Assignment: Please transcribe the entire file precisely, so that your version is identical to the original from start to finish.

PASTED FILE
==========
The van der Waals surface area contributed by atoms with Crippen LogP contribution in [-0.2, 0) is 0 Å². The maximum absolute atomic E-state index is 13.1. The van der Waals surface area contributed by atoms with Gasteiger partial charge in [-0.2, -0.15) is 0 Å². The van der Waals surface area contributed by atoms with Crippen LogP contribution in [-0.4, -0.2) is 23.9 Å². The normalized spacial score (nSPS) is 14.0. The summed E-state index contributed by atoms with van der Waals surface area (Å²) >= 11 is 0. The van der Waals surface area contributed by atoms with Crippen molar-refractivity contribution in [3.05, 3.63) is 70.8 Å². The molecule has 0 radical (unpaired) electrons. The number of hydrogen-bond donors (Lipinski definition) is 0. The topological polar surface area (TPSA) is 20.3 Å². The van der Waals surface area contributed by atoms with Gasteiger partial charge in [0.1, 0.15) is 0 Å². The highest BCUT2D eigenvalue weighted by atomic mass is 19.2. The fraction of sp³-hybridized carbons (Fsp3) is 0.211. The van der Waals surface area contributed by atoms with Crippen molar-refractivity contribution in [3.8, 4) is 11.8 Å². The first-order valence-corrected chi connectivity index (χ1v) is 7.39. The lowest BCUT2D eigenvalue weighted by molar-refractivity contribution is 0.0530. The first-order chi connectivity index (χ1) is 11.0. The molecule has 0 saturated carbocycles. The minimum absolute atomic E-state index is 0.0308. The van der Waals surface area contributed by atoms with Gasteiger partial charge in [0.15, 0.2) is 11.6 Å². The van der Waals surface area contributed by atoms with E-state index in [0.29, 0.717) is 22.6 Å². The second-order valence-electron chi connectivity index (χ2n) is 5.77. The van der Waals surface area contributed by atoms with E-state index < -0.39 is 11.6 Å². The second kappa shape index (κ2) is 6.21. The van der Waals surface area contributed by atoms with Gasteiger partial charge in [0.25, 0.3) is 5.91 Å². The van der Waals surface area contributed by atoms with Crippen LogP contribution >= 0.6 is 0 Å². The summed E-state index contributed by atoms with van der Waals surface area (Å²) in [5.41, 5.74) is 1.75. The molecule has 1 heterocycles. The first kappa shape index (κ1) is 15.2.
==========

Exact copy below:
The van der Waals surface area contributed by atoms with Crippen LogP contribution in [-0.2, 0) is 0 Å². The maximum absolute atomic E-state index is 13.1. The van der Waals surface area contributed by atoms with Gasteiger partial charge in [-0.2, -0.15) is 0 Å². The van der Waals surface area contributed by atoms with Crippen LogP contribution in [-0.4, -0.2) is 23.9 Å². The normalized spacial score (nSPS) is 14.0. The summed E-state index contributed by atoms with van der Waals surface area (Å²) >= 11 is 0. The van der Waals surface area contributed by atoms with Crippen molar-refractivity contribution in [3.05, 3.63) is 70.8 Å². The molecule has 0 radical (unpaired) electrons. The number of hydrogen-bond donors (Lipinski definition) is 0. The topological polar surface area (TPSA) is 20.3 Å². The van der Waals surface area contributed by atoms with Gasteiger partial charge in [0.1, 0.15) is 0 Å². The highest BCUT2D eigenvalue weighted by atomic mass is 19.2. The fraction of sp³-hybridized carbons (Fsp3) is 0.211. The van der Waals surface area contributed by atoms with Crippen molar-refractivity contribution in [3.8, 4) is 11.8 Å². The first-order valence-corrected chi connectivity index (χ1v) is 7.39. The lowest BCUT2D eigenvalue weighted by molar-refractivity contribution is 0.0530. The first-order chi connectivity index (χ1) is 11.0. The molecule has 0 saturated carbocycles. The minimum absolute atomic E-state index is 0.0308. The van der Waals surface area contributed by atoms with Gasteiger partial charge in [0.15, 0.2) is 11.6 Å². The van der Waals surface area contributed by atoms with E-state index in [0.29, 0.717) is 22.6 Å². The second-order valence-electron chi connectivity index (χ2n) is 5.77. The van der Waals surface area contributed by atoms with E-state index < -0.39 is 11.6 Å². The second kappa shape index (κ2) is 6.21. The van der Waals surface area contributed by atoms with Gasteiger partial charge in [0.25, 0.3) is 5.91 Å². The van der Waals surface area contributed by atoms with Crippen LogP contribution >= 0.6 is 0 Å². The summed E-state index contributed by atoms with van der Waals surface area (Å²) in [5.41, 5.74) is 1.75. The molecule has 1 heterocycles. The first kappa shape index (κ1) is 15.2.